Then I looked at the officer and said, "Gives a whole new meaning to the term "Thumbs up!".

Thursday, November 21, 2013

Watching Major League Baseball channel today.  Darryl Strawberry answering interview questions about his current work.  Darryl Strawberry had a serious cocaine problem for quite a while.  It damaged his career a lot.  I saw him several years ago on Celebrity Rehab With Dr. Drew.  I know, I know, trash TV.  I thought this show was going to be really cheesy and melodramatic.  Actually, I found it compelling.  Those people for the most part really struggled with their addictions.  Anyway, Darryl said he is doing well now, engaged in a lot of productive activity with baseball and preaching.
I thought about some of folks I saw in prison who were caught up in drug addiction.  One woman had been "turned out" to work as a prostitute when she was twelve, because of her mother's addiction.  This woman developed her own hard core heroin addiction at a very young age.  She was in corrections center.  When her parole hearing did not go well, she decided she was leaving anyway.  She got up into the ceiling and got out of the center undetected, but one of the agents chased her down and brought her back.  She was quite a little firecracker, arguing with staff and the parole board member at her parole hearing.  She was very upfront about her addiction and what she needed to do, but she was still working on controlling her impulses.
Another young woman I saw at the women's facility had a serious addiction.  When I looked her up on Offender Tracking, under description, it said she had scars, track marks, all over her body.  She was actually a pretty young woman who had no intent or desire to cure her addiction.  One day she came for a hearing along with another young woman who had just barely come through the prison door.  She was definitely a "fish".  They were the last hearings of the day.  They sat out in the hall waiting for me.  I asked who wanted to go first.  Prisoner S, the drug addict, told the other girl to go first.  The new kid said she was really scared and nervous.  So I said, "Yeah, I'm a really scary person!"  Prisoner S started laughing, saying, "Oh, Ms. Falkenstein, you are not scary!"  Then she told the new prisoner, "She's really nice."  I was a little disappointed,  A little while later, I came to work one day and learned that Prisoner S had committed suicide by hanging herself when she was taken to segregation.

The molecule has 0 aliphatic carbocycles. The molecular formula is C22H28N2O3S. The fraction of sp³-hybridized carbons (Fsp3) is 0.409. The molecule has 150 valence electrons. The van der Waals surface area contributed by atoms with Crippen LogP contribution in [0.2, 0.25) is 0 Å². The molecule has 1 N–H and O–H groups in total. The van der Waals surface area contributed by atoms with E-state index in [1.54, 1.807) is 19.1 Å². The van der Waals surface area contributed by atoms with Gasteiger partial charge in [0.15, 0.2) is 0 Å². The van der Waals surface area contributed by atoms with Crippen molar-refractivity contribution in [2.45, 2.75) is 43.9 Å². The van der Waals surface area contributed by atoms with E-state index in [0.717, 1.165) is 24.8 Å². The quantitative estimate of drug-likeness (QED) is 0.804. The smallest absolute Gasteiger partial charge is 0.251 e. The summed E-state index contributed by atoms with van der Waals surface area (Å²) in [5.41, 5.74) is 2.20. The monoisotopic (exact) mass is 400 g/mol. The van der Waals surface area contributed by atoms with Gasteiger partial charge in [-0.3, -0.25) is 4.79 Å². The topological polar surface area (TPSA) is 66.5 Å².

Another prisoner, a man, often worked his grounds maintenance assignment up around the administration building where my hearing room was located.  He really worked at it and all the plants he took care of were amazing.  I talked to him a little from time to time when I went outside for a breath of air.  He told me he worked in landscaping/gardening on the outside, but he blew it because he had a cocaine problem.  I thought about what a shame it was that the world was being deprived of this guy's talent for creating beauty. One year, I planted dahlias in my yard, but moles ate all of their roots  and they died, so I decided to ask this guy about it since he seemed to be a really good gardener.  He told me to find something that contained coyote piss and spread it on the flower beds to keep critters away.  I liked that suggestion, although I admit I never got around to trying it.
Drugs are the scourge of this society.  Just recently there was a long article in the Monroe Evening News about heroin flooding that community.  There are two ways to attack the problem, 1. Reduce supply.  2. Reduce demand.  The War on Drugs addressed supply, with little success.  We need to put a lot more resources into reducing demand, treating addiction.  We have to reduce demand AND supply in order to have any impact.  OK, that's it for today.